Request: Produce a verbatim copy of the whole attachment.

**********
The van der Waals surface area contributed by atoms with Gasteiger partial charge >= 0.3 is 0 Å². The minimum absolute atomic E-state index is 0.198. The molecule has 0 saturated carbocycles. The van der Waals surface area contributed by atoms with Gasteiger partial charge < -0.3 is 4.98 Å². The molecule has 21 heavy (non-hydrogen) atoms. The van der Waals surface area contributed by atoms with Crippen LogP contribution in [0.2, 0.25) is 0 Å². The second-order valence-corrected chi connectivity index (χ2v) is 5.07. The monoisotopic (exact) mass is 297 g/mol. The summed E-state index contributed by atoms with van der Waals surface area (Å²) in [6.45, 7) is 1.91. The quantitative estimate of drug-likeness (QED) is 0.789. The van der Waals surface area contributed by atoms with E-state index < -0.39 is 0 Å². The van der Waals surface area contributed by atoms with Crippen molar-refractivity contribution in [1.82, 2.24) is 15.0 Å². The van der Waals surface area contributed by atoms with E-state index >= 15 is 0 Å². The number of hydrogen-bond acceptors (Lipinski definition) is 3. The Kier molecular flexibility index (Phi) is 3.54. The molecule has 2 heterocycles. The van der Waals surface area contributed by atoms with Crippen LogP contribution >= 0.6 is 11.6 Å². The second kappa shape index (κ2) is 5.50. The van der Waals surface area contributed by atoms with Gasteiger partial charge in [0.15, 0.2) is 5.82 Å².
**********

The van der Waals surface area contributed by atoms with Gasteiger partial charge >= 0.3 is 0 Å². The minimum absolute atomic E-state index is 0.198. The molecule has 0 saturated carbocycles. The van der Waals surface area contributed by atoms with Gasteiger partial charge < -0.3 is 4.98 Å². The molecule has 21 heavy (non-hydrogen) atoms. The van der Waals surface area contributed by atoms with Crippen LogP contribution in [0.2, 0.25) is 0 Å². The second-order valence-corrected chi connectivity index (χ2v) is 5.07. The monoisotopic (exact) mass is 297 g/mol. The summed E-state index contributed by atoms with van der Waals surface area (Å²) in [6.45, 7) is 1.91. The quantitative estimate of drug-likeness (QED) is 0.789. The van der Waals surface area contributed by atoms with E-state index < -0.39 is 0 Å². The van der Waals surface area contributed by atoms with Crippen molar-refractivity contribution in [1.82, 2.24) is 15.0 Å². The van der Waals surface area contributed by atoms with E-state index >= 15 is 0 Å². The number of hydrogen-bond acceptors (Lipinski definition) is 3. The Kier molecular flexibility index (Phi) is 3.54. The molecule has 2 heterocycles. The van der Waals surface area contributed by atoms with Crippen LogP contribution >= 0.6 is 11.6 Å². The second kappa shape index (κ2) is 5.50. The van der Waals surface area contributed by atoms with Gasteiger partial charge in [0.15, 0.2) is 5.82 Å².